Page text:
a peek inside the fishbowl

02 Jan, 2011

Shopping Embargo of 2011

Posted by andrea tomkins in: Challenge me, challenge you|Shopping Embargo

Happy New Year!

Our 25 Days of Christmas is over and done. No time for a wrap-up post about it, but I will say that although it was successful I can see how it gets challenging as the kids get older! Perhaps next year I’ll make it 12 Days of Christmas. :) Regardless, I think it showed us that we CAN have regular, cheap, family fun without relying on shopping. And with that in mind I am reviving another Fishbowl tradition: the post-Christmas Shopping Embargo.

shopping embargo 2011 

Shopping. Is it good for us, or bad for us? It’s certainly not cut and dry, is it? On one hand, the act of shopping means that we’re creating jobs. Local people are being employed, which is great. When local people are being employed those people become valuable, contributing members of our society and they make our community better and stronger. But then again, so many consumer goods are being produced overseas that one can’t help but wonder if any pros are being erased by the cons. Let’s take the dollar store for example. When we shop at the dollar store I know they’re employing 20+ people, but the things they sell are the cheapest possible goods coming right off the slow boat from China. What is that doing to our economy? And our resources? And how can we, as a species survive if the rate of consumtion overtakes the rate of regeneration? Like a colony of termites chewing through a fixed amount of resources… what happens when we run out? How many bloated queens and buzzing mounds of semi-digested wood can our world support?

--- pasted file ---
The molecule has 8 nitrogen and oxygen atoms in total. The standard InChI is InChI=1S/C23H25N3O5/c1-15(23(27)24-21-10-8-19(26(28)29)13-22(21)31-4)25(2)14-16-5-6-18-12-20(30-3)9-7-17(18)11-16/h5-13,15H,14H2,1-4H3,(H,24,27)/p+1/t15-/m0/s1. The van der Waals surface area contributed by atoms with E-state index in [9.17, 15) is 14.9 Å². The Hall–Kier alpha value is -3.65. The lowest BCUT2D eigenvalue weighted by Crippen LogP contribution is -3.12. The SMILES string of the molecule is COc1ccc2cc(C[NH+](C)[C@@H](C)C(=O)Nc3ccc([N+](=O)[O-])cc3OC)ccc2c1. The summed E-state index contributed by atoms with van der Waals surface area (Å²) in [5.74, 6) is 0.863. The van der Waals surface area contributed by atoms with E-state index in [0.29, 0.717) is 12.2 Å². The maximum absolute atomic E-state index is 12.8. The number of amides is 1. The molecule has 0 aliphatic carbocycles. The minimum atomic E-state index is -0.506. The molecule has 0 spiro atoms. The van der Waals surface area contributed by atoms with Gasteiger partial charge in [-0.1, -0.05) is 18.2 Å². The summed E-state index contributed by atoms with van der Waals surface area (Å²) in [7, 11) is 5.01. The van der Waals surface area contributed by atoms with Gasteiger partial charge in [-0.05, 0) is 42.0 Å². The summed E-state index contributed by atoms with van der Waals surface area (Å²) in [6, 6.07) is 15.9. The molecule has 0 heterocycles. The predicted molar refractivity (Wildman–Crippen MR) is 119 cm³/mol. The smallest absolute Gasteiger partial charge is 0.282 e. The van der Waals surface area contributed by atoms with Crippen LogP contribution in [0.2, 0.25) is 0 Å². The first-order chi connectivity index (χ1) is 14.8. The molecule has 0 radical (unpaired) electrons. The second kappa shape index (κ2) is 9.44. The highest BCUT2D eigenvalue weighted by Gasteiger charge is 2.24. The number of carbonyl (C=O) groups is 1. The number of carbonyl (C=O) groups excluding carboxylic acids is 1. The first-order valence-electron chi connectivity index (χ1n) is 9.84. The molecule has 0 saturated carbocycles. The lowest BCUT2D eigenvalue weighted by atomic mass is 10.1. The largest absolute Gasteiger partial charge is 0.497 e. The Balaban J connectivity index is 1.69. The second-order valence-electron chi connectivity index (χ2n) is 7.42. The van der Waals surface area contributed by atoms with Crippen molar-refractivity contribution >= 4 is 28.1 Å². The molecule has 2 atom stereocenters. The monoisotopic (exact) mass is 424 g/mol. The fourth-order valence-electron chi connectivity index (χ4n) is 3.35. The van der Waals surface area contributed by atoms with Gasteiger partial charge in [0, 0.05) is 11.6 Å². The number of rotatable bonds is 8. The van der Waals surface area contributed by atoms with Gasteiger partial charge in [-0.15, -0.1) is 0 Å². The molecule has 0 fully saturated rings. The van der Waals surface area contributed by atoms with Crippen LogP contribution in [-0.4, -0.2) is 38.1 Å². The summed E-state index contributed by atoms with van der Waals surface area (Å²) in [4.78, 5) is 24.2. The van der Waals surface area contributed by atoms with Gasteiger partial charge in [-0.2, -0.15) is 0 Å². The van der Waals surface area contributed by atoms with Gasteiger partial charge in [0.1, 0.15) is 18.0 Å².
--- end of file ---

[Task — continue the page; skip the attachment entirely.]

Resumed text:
I first started the Shopping Embargo on Boxing Day 2006 (!). Mark and I decided we’d do it again and I thought I’d throw out an update here on the blog.

As per previous, this is how the Embargo works:

Between January 2 and Feb 28, we will only purchase essential items for ourselves and for our family: groceries/consumables, gas, basic hygiene (shampoo, soap, but not cosmetics), medicine and essential clothing.

We will continue to spend money on events which bring us joy (and won’t end up in a landfill) like tickets to museums, movies and shows, bird seed for our backyard friends, the odd ice cream cone or square of fancy chocolate etc.

This is not necessarily a SPENDING embargo. It’s a STOP BUYING CRAP WE DON’T NEED kind of embargo.

This is where I confess that I struggle with the Shopping Embargo post every year. I don’t have much to add that’s NEW.  That’s why I’m largely cutting and pasting the following text from previous years’ posts. :)

The challenge, for me, is twofold. It’s about saving money but it is also about examining my family’s needs and wants, and abstaining from buying things we don’t really need. The point is to think about the things we buy and why we buy them.

I’m not advocating we all renounce our worldly goods and live like monks. It’s not realistic, and I don’t want to live like that either! There is room in our lives for beautiful things. But if I buy myself a couch it will be a great couch. If I buy a sweater it will be one I can wash and wear for years to come. If I buy winter boots I will buy one pair knowing they will last more than one winter.

Why is the act of NOT SHOPPING so difficult to do? Is it because we’re wired to buy? Is it because when we were small and sad our mothers bought us ice cream and Barbies to cheer us up? And does it stand to follow that to deprive ourselves of our “stuff” means that there we have no other way of cheering ourselves up?